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A contained solution to boost lambing and ground cover

04 April 2024

Key points:

  • As they enter containment, Brett condition scores ewes and continues to monitor scores throughout the six to eight weeks they are contained.
  • In early April, he pregnancy scans ewes and separates them into singles, multiples and dries.
  • In June, he releases ewes back onto pasture 10 days before lambing.

After several dry years, SA sheep producer Brett Nietschke turned to containment feeding as a solution to maintain ground cover – learn what happened here.

After several dry years, SA sheep producer Brett Nietschke turned to containment feeding in an attempt to maintain ground cover and encourage better pasture recovery in the lead-up to lambing.

His property was part of the MLA-funded Barossa Improved Grazing Group (BIGG) Producer Demonstration Site (PDS) project.

“Primarily, we wanted to protect ground cover and ensure we had some feed on offer in the paddocks leading up to lambing in June or July,” Brett said.

“Putting the ewes in containment gave us the best chance to do that.”

Brett runs a self-replacing Merino flock, predominantly for wool production, with 400 Merino breeding ewes and 200 ewe hoggets.

As part of the PDS, 400 ewes were in containment.

Brett crops around 70% of the property, with the remaining 30% pasture.

Most cereal crops are grazed early to allow some extra short-term feed for the winter feed gap.

Preparing for containment

The containment area was set up at very low cost, comprising a 4ha paddock which was temporarily divided in half to separate twin and single-bearing ewes.

Prior to containment, all ewes were pregnancy scanned and separated, then moved into containment six to eight weeks prior to lambing.

The ewes were also condition scored throughout the containment period, with twins being held close to the condition score target of 3.3–3.5 and singles at a slightly lower score.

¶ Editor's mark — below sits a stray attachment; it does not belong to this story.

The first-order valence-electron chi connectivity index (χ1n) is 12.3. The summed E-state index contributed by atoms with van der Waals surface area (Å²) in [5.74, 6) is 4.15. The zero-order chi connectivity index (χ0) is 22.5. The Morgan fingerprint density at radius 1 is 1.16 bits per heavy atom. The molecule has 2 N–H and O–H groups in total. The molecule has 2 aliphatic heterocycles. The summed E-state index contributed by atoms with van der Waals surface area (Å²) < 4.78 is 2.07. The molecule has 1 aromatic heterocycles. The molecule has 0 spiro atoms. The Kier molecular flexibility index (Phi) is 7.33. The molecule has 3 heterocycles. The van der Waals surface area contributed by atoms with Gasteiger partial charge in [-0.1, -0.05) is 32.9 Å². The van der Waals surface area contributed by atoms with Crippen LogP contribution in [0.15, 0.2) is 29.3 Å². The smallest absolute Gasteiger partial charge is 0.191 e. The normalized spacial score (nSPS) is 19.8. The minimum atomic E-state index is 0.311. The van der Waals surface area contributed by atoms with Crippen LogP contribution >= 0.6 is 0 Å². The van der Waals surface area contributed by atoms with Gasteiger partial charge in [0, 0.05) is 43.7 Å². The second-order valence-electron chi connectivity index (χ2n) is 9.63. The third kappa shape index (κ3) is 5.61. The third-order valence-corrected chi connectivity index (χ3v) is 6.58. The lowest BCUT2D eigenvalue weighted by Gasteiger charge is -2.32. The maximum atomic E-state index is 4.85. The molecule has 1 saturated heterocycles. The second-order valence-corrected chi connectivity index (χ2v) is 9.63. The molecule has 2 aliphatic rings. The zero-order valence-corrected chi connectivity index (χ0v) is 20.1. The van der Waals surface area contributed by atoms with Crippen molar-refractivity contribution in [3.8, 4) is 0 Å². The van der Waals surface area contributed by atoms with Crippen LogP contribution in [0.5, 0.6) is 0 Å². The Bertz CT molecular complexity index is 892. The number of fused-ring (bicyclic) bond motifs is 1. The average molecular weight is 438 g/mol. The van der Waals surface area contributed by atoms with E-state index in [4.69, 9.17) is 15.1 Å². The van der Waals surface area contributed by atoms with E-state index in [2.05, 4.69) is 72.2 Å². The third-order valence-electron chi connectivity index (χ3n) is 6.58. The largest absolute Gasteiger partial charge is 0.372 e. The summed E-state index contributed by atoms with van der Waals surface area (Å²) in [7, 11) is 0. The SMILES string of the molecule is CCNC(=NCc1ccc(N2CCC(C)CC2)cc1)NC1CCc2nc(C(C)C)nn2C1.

Containment ration

For the twins, Brett used lick feeders with a ration of grain, and hay was rolled out in the pens.

The single-bearing ewes were generally fed a ration of good quality hay only.

Lambing paddocks

The ewes were moved out of containment for lambing onto either regenerated clover-based pasture or sown pasture paddocks 10 days before lambing.

The twin ewes were released onto pasture paddocks ranging from 6–15ha, with 50–80 head per mob. The singles were released onto a 15ha paddock.

“The containment period allowed the pasture to really get away for lambing, but we had late breaks and the pasture took longer to re-establish, so it wasn’t supplying adequate feed in the lead-up to lambing,” Brett said.

“As a result, twin-bearing ewes still had access to grain and the singles had additional hay.

“We recorded 116% lambing (to ewes joined), probably helped by fortunate weather conditions during lambing and the ideal condition score of the ewes.”

Ewe survival

The ewe mortality rate from the start of containment through to lamb marking was 3%.

All deaths were twin-bearing ewes, which Brett said was likely as a result of pregnancy toxaemia.

Ease of management

Brett found containment to be a very worthwhile management practice and saw very few disadvantages.

“We were able to more easily maintain condition scores until release from containment and we also saw an improvement in lambing percentage in that first year,” he said. “

The containment yards made hand feeding easier and more costeffective. It also reduced the feed requirement as ewes weren’t wasting energy walking around a paddock.

“After four years, we can see the benefits of using containment to manage ewe nutrition and pasture far outweigh the costs, and we’ll be continuing to use it as part of our ongoing practice.”